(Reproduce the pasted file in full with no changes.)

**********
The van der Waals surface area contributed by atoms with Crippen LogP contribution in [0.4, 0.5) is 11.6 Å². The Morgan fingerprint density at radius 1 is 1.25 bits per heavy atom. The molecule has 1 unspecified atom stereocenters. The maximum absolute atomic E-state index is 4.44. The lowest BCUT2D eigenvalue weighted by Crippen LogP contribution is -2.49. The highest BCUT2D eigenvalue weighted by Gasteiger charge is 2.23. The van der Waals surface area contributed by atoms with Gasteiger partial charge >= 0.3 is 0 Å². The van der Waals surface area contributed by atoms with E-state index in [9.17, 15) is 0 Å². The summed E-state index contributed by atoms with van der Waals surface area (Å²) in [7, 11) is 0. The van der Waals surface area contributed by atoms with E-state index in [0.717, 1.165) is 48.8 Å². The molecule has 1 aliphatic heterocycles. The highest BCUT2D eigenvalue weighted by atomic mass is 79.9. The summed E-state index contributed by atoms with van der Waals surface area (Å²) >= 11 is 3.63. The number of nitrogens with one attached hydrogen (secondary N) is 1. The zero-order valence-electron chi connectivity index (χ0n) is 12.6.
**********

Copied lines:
The van der Waals surface area contributed by atoms with Crippen LogP contribution in [0.4, 0.5) is 11.6 Å². The Morgan fingerprint density at radius 1 is 1.25 bits per heavy atom. The molecule has 1 unspecified atom stereocenters. The maximum absolute atomic E-state index is 4.44. The lowest BCUT2D eigenvalue weighted by Crippen LogP contribution is -2.49. The highest BCUT2D eigenvalue weighted by Gasteiger charge is 2.23. The van der Waals surface area contributed by atoms with Gasteiger partial charge >= 0.3 is 0 Å². The van der Waals surface area contributed by atoms with E-state index in [9.17, 15) is 0 Å². The summed E-state index contributed by atoms with van der Waals surface area (Å²) in [7, 11) is 0. The van der Waals surface area contributed by atoms with E-state index in [0.717, 1.165) is 48.8 Å². The molecule has 1 aliphatic heterocycles. The highest BCUT2D eigenvalue weighted by atomic mass is 79.9. The summed E-state index contributed by atoms with van der Waals surface area (Å²) >= 11 is 3.63. The number of nitrogens with one attached hydrogen (secondary N) is 1. The zero-order valence-electron chi connectivity index (χ0n) is 12.6.